- Category : Actress
- Type : GE
- Profile : 4/6 - Opportunistic / Role Model
- Definition : Split - Small (33)
- Incarnation Cross : RAX Laws 1
Ashley Judd (born April 19, 1968) is an American television and film actress and political activist.
Judd grew up in a family of successful performing artists as the daughter of country music singer Naomi Judd and the half-sister of Wynonna Judd. While she is best known for an ongoing acting career spanning more than two decades, she has increasingly become involved in global humanitarian efforts and political activism. Judd has played lead roles in films including Ruby in Paradise (1993), Norma Jean & Marilyn (1996), Kiss the Girls (1997), Double Jeopardy (1999), Where the Heart Is (2000), High Crimes (2002) and Dolphin Tale (2011). She also starred as Rebecca Winstone in the television series Missing in 2012. In 2010, she received a Mid-Career master's degree in public administration from Harvard's Kennedy School of Government, a one-year degree rather than the two year MPA.
Ashley was born as Ashley Tyler Ciminella in Granada Hills, California. She is the daughter of Naomi Judd, a country music singer and motivational speaker, and Michael Charles Ciminella, a marketing analyst for the horseracing industry. Ashley's elder half-sister, Wynonna, is also a country music singer. Her paternal grandfather was of Sicilian descent, and her paternal grandmother was a descendant of Mayflower pilgrim William Brewster. At the time of her birth, her mother was unemployed; she did not become well known as a singer until the early 1980s. Judd's parents divorced in 1972. The following year, her mother took her back to her native Kentucky, where Judd spent the majority of her childhood. She also lived in Marin County, California, for two years during grade school.
Judd attended 13 schools before college, including the Sayre School (Lexington, Kentucky), Paul G. Blazer High School (Ashland, Kentucky) and Franklin High School in Tennessee. She briefly tried modeling in Japan during a school break. An alumna of the sorority Kappa Kappa Gamma at the University of Kentucky, she majored in French and minored in anthropology, art history, theater and women's studies. She spent a semester studying in France as part of her major, a move that mirrored her role as Reed in the television series Sisters. She graduated from the UK Honors Program and was nominated to Phi Beta Kappa, but did not graduate with her class. Forgoing her commitment to join the Peace Corps, after college she drove to Hollywood, where she studied with well-respected acting teacher Robert Carnegie at Playhouse West. During this time, she worked as a hostess at The Ivy restaurant and lived in a Malibu rental house, which burned down in 1993. Around that time her half-sister Wynonna Judd gave her a historic farmhouse and some land in Williamson County, Tennessee, so she moved to Tennessee.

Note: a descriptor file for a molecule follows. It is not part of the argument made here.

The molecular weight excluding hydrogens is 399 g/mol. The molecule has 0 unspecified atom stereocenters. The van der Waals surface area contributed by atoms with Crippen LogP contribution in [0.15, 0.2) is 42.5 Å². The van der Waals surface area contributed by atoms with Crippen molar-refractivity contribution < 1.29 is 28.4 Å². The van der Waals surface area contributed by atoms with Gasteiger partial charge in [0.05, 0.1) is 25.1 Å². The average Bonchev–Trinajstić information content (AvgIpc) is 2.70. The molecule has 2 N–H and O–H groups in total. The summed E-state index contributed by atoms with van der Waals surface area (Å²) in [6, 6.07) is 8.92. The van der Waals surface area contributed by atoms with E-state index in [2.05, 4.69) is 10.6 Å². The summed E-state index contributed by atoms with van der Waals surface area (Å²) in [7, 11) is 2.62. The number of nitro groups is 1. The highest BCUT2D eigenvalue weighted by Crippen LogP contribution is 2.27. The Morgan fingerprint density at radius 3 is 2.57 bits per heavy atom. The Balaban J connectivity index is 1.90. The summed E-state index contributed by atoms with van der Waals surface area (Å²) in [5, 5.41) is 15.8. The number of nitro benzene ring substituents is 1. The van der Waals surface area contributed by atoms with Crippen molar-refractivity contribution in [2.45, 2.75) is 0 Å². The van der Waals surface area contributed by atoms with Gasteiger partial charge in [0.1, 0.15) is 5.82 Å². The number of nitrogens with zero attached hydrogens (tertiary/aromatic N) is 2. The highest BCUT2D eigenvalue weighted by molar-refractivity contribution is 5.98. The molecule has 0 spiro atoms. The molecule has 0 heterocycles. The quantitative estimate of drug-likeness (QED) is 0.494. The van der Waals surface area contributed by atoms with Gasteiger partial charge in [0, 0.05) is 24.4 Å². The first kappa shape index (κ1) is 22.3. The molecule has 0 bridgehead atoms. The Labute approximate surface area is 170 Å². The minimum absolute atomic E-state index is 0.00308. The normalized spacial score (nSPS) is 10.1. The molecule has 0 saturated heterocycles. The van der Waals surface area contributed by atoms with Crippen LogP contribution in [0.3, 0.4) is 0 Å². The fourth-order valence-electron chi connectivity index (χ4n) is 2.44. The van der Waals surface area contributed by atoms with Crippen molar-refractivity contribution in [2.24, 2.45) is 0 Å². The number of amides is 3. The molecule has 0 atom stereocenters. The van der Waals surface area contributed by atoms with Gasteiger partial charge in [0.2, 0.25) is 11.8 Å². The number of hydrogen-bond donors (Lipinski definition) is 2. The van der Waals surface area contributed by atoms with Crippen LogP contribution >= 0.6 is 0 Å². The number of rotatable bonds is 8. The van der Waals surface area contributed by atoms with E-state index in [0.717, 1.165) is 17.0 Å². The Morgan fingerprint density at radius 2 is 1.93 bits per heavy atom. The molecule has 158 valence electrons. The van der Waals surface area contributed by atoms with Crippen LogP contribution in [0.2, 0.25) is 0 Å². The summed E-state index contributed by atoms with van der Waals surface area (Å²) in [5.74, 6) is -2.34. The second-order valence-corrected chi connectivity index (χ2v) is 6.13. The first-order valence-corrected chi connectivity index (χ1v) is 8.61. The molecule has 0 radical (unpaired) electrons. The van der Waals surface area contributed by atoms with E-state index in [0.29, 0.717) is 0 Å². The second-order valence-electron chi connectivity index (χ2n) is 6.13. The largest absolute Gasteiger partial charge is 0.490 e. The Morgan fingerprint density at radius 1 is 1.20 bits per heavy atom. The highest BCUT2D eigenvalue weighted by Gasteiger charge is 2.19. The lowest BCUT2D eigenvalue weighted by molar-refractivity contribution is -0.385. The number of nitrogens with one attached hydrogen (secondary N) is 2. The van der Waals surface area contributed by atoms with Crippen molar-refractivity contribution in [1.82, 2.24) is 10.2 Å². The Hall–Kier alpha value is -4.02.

Judd appeared as Ensign Robin Lefler, a Starfleet officer, in two 1991 episodes of Star Trek: The Next Generation, "Darmok" and "The Game". From 1991 to 1994, she had a recurring role as Reed, the daughter of Alex (Swoosie Kurtz), on the NBC drama Sisters. She made her feature film debut with a small role in 1992's Kuffs. In 1993 Judd fought for and was cast in her first starring role playing the title character in Victor Nuñez's Sundance Film Festival Grand Jury Prize Dramatic winner Ruby in Paradise. On her way to the audition, she was so nervous about getting a role that she felt defined her life, she nearly wrecked her car. "From the first three sentences, I knew it was written for me", she told the San Jose Mercury News. She received rave reviews playing Ruby Lee Gissing, a young woman trying to make a new life for herself, and it was this performance that would launch her career as an actress. Nuñez told author James L. Dickerson that the resonance of the character was Judd's creation: "The resonance, those moments, was not contrived. It was just a matter of creating the scene and trusting that it was worth telling."
Oliver Stone, who had seen her in Nuñez's film, cast Judd in Natural Born Killers, but her scenes were later cut from the version of the film released theatrically. The following year, she gained further critical acclaim for her role as Harvey Keitel's estranged daughter in Wayne Wang's Smoke and also as Val Kilmer's wife in Michael Mann's Heat. That same year she also played the role of Callie in Philip Ridley's dark, adult fairy tale, The Passion of Darkly Noon. In 1996, she co-starred with Mira Sorvino as Marilyn Monroe in Norma Jean and Marilyn, where she recreated the photo shoot for the centerfold for the first issue of Playboy. By the end of the 1990s, Judd had managed to achieve significant fame and success as a leading actress, after leading roles in several thrillers that performed well at the box office, including Kiss the Girls in 1997 and 1999's Double Jeopardy.